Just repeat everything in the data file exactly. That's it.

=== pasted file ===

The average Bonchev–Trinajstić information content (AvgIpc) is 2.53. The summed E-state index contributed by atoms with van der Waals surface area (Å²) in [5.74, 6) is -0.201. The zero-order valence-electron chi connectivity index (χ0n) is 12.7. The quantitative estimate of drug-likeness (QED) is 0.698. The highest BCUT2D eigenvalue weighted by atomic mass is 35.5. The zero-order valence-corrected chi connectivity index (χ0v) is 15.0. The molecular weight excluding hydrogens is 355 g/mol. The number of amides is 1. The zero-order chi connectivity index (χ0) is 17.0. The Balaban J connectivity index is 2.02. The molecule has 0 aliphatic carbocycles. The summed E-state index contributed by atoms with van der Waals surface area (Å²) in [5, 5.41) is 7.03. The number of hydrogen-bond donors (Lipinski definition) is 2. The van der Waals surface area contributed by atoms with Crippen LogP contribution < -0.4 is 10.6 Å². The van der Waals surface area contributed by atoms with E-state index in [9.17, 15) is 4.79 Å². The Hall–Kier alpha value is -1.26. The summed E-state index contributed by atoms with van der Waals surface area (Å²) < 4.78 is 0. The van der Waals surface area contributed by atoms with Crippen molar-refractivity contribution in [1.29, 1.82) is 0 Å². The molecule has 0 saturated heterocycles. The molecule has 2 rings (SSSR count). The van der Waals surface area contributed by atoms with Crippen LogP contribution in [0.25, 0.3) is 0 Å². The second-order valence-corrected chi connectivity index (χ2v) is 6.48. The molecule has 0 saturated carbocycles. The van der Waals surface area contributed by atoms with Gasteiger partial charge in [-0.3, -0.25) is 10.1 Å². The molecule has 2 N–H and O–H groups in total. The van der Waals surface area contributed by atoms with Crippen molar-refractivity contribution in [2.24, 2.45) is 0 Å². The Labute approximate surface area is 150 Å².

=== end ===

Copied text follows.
The average Bonchev–Trinajstić information content (AvgIpc) is 2.53. The summed E-state index contributed by atoms with van der Waals surface area (Å²) in [5.74, 6) is -0.201. The zero-order valence-electron chi connectivity index (χ0n) is 12.7. The quantitative estimate of drug-likeness (QED) is 0.698. The highest BCUT2D eigenvalue weighted by atomic mass is 35.5. The zero-order valence-corrected chi connectivity index (χ0v) is 15.0. The molecular weight excluding hydrogens is 355 g/mol. The number of amides is 1. The zero-order chi connectivity index (χ0) is 17.0. The Balaban J connectivity index is 2.02. The molecule has 0 aliphatic carbocycles. The summed E-state index contributed by atoms with van der Waals surface area (Å²) in [5, 5.41) is 7.03. The number of hydrogen-bond donors (Lipinski definition) is 2. The van der Waals surface area contributed by atoms with Crippen LogP contribution < -0.4 is 10.6 Å². The van der Waals surface area contributed by atoms with E-state index in [9.17, 15) is 4.79 Å². The Hall–Kier alpha value is -1.26. The summed E-state index contributed by atoms with van der Waals surface area (Å²) < 4.78 is 0. The van der Waals surface area contributed by atoms with Crippen molar-refractivity contribution in [1.29, 1.82) is 0 Å². The molecule has 0 saturated heterocycles. The molecule has 2 rings (SSSR count). The van der Waals surface area contributed by atoms with Crippen LogP contribution in [0.25, 0.3) is 0 Å². The second-order valence-corrected chi connectivity index (χ2v) is 6.48. The molecule has 0 saturated carbocycles. The van der Waals surface area contributed by atoms with Gasteiger partial charge in [-0.3, -0.25) is 10.1 Å². The molecule has 2 N–H and O–H groups in total. The van der Waals surface area contributed by atoms with Crippen molar-refractivity contribution in [2.24, 2.45) is 0 Å². The Labute approximate surface area is 150 Å².